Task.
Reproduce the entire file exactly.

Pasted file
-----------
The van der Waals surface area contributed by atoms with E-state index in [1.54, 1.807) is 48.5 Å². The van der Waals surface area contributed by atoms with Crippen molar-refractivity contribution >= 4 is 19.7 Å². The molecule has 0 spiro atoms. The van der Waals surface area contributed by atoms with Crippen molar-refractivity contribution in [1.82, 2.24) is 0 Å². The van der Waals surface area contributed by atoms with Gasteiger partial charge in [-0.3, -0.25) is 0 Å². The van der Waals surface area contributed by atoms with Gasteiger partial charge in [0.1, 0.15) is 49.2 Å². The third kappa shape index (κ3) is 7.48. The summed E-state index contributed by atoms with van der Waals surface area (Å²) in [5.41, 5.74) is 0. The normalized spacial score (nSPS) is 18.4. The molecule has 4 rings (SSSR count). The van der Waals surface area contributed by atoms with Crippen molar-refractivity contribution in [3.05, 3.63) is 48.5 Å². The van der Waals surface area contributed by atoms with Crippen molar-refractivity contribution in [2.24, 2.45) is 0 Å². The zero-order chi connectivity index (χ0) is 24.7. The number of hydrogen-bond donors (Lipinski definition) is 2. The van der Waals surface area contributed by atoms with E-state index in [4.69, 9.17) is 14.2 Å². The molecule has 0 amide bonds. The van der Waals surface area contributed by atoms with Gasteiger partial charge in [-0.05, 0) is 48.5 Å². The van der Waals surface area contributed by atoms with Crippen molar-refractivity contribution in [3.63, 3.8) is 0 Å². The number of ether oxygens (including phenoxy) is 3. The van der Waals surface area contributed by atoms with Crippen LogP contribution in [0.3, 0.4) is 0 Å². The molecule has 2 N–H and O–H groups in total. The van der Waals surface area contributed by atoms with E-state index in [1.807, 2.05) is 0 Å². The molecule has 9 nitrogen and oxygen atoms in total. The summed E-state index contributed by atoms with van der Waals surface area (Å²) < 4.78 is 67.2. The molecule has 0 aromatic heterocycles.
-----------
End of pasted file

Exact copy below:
The van der Waals surface area contributed by atoms with E-state index in [1.54, 1.807) is 48.5 Å². The van der Waals surface area contributed by atoms with Crippen molar-refractivity contribution >= 4 is 19.7 Å². The molecule has 0 spiro atoms. The van der Waals surface area contributed by atoms with Crippen molar-refractivity contribution in [1.82, 2.24) is 0 Å². The van der Waals surface area contributed by atoms with Gasteiger partial charge in [-0.3, -0.25) is 0 Å². The van der Waals surface area contributed by atoms with Gasteiger partial charge in [0.1, 0.15) is 49.2 Å². The third kappa shape index (κ3) is 7.48. The summed E-state index contributed by atoms with van der Waals surface area (Å²) in [5.41, 5.74) is 0. The normalized spacial score (nSPS) is 18.4. The molecule has 4 rings (SSSR count). The van der Waals surface area contributed by atoms with Crippen molar-refractivity contribution in [3.05, 3.63) is 48.5 Å². The van der Waals surface area contributed by atoms with Crippen molar-refractivity contribution in [2.24, 2.45) is 0 Å². The zero-order chi connectivity index (χ0) is 24.7. The number of hydrogen-bond donors (Lipinski definition) is 2. The van der Waals surface area contributed by atoms with E-state index in [4.69, 9.17) is 14.2 Å². The molecule has 0 amide bonds. The van der Waals surface area contributed by atoms with Gasteiger partial charge in [-0.05, 0) is 48.5 Å². The van der Waals surface area contributed by atoms with Crippen molar-refractivity contribution in [3.63, 3.8) is 0 Å². The number of ether oxygens (including phenoxy) is 3. The van der Waals surface area contributed by atoms with Crippen LogP contribution in [0.3, 0.4) is 0 Å². The molecule has 2 N–H and O–H groups in total. The van der Waals surface area contributed by atoms with E-state index in [1.807, 2.05) is 0 Å². The molecule has 9 nitrogen and oxygen atoms in total. The summed E-state index contributed by atoms with van der Waals surface area (Å²) < 4.78 is 67.2. The molecule has 0 aromatic heterocycles.